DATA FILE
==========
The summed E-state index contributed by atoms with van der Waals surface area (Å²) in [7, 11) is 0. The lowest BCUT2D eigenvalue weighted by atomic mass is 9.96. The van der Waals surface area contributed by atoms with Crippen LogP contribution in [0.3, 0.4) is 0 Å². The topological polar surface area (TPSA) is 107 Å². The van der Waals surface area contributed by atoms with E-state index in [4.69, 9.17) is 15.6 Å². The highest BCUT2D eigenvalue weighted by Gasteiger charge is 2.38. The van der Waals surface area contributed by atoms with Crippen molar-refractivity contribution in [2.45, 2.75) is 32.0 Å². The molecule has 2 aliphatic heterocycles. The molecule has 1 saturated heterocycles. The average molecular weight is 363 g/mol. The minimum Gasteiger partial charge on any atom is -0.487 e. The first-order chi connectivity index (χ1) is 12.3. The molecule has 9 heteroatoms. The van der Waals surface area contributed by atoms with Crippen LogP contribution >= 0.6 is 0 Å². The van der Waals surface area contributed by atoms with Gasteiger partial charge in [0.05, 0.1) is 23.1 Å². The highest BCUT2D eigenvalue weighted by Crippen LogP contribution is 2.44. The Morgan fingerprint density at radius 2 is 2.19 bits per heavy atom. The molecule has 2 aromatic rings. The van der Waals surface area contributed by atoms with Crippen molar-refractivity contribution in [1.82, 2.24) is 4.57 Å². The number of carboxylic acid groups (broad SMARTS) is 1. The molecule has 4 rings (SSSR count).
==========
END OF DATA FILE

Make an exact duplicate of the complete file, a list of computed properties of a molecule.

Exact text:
The summed E-state index contributed by atoms with van der Waals surface area (Å²) in [7, 11) is 0. The lowest BCUT2D eigenvalue weighted by atomic mass is 9.96. The van der Waals surface area contributed by atoms with Crippen LogP contribution in [0.3, 0.4) is 0 Å². The topological polar surface area (TPSA) is 107 Å². The van der Waals surface area contributed by atoms with E-state index in [4.69, 9.17) is 15.6 Å². The highest BCUT2D eigenvalue weighted by Gasteiger charge is 2.38. The van der Waals surface area contributed by atoms with Crippen molar-refractivity contribution in [2.45, 2.75) is 32.0 Å². The molecule has 2 aliphatic heterocycles. The molecule has 1 saturated heterocycles. The average molecular weight is 363 g/mol. The minimum Gasteiger partial charge on any atom is -0.487 e. The first-order chi connectivity index (χ1) is 12.3. The molecule has 9 heteroatoms. The van der Waals surface area contributed by atoms with Crippen LogP contribution >= 0.6 is 0 Å². The van der Waals surface area contributed by atoms with Gasteiger partial charge in [0.05, 0.1) is 23.1 Å². The highest BCUT2D eigenvalue weighted by Crippen LogP contribution is 2.44. The Morgan fingerprint density at radius 2 is 2.19 bits per heavy atom. The molecule has 2 aromatic rings. The van der Waals surface area contributed by atoms with Crippen molar-refractivity contribution in [1.82, 2.24) is 4.57 Å². The number of carboxylic acid groups (broad SMARTS) is 1. The molecule has 4 rings (SSSR count).